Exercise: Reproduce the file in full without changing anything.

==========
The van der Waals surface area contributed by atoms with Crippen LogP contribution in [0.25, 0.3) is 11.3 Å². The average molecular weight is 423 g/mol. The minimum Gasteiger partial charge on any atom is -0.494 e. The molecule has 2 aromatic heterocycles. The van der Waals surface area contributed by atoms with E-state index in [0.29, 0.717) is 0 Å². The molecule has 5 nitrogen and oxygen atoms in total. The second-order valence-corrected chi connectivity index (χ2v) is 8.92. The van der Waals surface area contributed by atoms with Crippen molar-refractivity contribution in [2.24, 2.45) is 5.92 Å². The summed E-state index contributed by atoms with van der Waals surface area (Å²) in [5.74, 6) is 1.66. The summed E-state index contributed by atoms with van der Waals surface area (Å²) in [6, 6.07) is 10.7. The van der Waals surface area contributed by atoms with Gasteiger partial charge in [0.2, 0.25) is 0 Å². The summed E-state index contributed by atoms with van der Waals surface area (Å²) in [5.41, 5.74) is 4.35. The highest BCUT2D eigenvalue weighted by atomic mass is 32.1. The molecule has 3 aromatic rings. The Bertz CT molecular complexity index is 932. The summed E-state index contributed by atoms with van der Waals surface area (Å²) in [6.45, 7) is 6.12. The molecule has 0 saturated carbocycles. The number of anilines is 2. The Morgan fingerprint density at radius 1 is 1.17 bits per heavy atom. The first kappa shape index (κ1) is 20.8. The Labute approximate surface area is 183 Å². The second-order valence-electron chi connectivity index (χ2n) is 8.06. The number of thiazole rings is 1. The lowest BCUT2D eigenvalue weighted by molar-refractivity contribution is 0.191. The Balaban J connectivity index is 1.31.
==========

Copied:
The van der Waals surface area contributed by atoms with Crippen LogP contribution in [0.25, 0.3) is 11.3 Å². The average molecular weight is 423 g/mol. The minimum Gasteiger partial charge on any atom is -0.494 e. The molecule has 2 aromatic heterocycles. The van der Waals surface area contributed by atoms with E-state index in [0.29, 0.717) is 0 Å². The molecule has 5 nitrogen and oxygen atoms in total. The second-order valence-corrected chi connectivity index (χ2v) is 8.92. The van der Waals surface area contributed by atoms with Crippen molar-refractivity contribution in [2.24, 2.45) is 5.92 Å². The summed E-state index contributed by atoms with van der Waals surface area (Å²) in [5.74, 6) is 1.66. The summed E-state index contributed by atoms with van der Waals surface area (Å²) in [6, 6.07) is 10.7. The van der Waals surface area contributed by atoms with Gasteiger partial charge in [0.2, 0.25) is 0 Å². The summed E-state index contributed by atoms with van der Waals surface area (Å²) in [5.41, 5.74) is 4.35. The highest BCUT2D eigenvalue weighted by atomic mass is 32.1. The molecule has 3 aromatic rings. The Bertz CT molecular complexity index is 932. The summed E-state index contributed by atoms with van der Waals surface area (Å²) in [6.45, 7) is 6.12. The molecule has 0 saturated carbocycles. The number of anilines is 2. The Morgan fingerprint density at radius 1 is 1.17 bits per heavy atom. The first kappa shape index (κ1) is 20.8. The Labute approximate surface area is 183 Å². The second-order valence-electron chi connectivity index (χ2n) is 8.06. The number of thiazole rings is 1. The lowest BCUT2D eigenvalue weighted by molar-refractivity contribution is 0.191. The Balaban J connectivity index is 1.31.